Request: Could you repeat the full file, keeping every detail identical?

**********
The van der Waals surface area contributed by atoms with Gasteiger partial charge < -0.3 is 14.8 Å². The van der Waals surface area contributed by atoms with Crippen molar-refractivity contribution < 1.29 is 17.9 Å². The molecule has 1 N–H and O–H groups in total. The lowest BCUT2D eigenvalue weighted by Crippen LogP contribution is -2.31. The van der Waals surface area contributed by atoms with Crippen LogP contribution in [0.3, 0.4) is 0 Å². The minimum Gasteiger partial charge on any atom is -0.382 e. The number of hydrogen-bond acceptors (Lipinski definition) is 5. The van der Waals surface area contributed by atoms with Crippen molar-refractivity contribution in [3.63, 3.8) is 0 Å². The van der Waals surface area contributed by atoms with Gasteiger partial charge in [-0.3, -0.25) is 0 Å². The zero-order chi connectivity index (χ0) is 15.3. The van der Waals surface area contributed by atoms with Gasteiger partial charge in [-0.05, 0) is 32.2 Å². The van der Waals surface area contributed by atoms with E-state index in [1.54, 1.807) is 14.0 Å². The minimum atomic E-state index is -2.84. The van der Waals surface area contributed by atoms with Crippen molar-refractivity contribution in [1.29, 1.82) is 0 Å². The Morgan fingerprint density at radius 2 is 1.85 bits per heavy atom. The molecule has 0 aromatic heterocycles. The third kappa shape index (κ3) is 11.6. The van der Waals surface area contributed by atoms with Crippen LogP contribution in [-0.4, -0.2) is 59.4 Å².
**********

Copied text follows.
The van der Waals surface area contributed by atoms with Gasteiger partial charge < -0.3 is 14.8 Å². The van der Waals surface area contributed by atoms with Crippen molar-refractivity contribution < 1.29 is 17.9 Å². The molecule has 1 N–H and O–H groups in total. The lowest BCUT2D eigenvalue weighted by Crippen LogP contribution is -2.31. The van der Waals surface area contributed by atoms with Crippen LogP contribution in [0.3, 0.4) is 0 Å². The minimum Gasteiger partial charge on any atom is -0.382 e. The number of hydrogen-bond acceptors (Lipinski definition) is 5. The van der Waals surface area contributed by atoms with Crippen molar-refractivity contribution in [3.63, 3.8) is 0 Å². The van der Waals surface area contributed by atoms with Gasteiger partial charge in [-0.3, -0.25) is 0 Å². The zero-order chi connectivity index (χ0) is 15.3. The van der Waals surface area contributed by atoms with Gasteiger partial charge in [-0.05, 0) is 32.2 Å². The van der Waals surface area contributed by atoms with E-state index in [1.54, 1.807) is 14.0 Å². The minimum atomic E-state index is -2.84. The van der Waals surface area contributed by atoms with Crippen molar-refractivity contribution in [1.29, 1.82) is 0 Å². The Morgan fingerprint density at radius 2 is 1.85 bits per heavy atom. The molecule has 0 aromatic heterocycles. The third kappa shape index (κ3) is 11.6. The van der Waals surface area contributed by atoms with Crippen LogP contribution in [-0.4, -0.2) is 59.4 Å².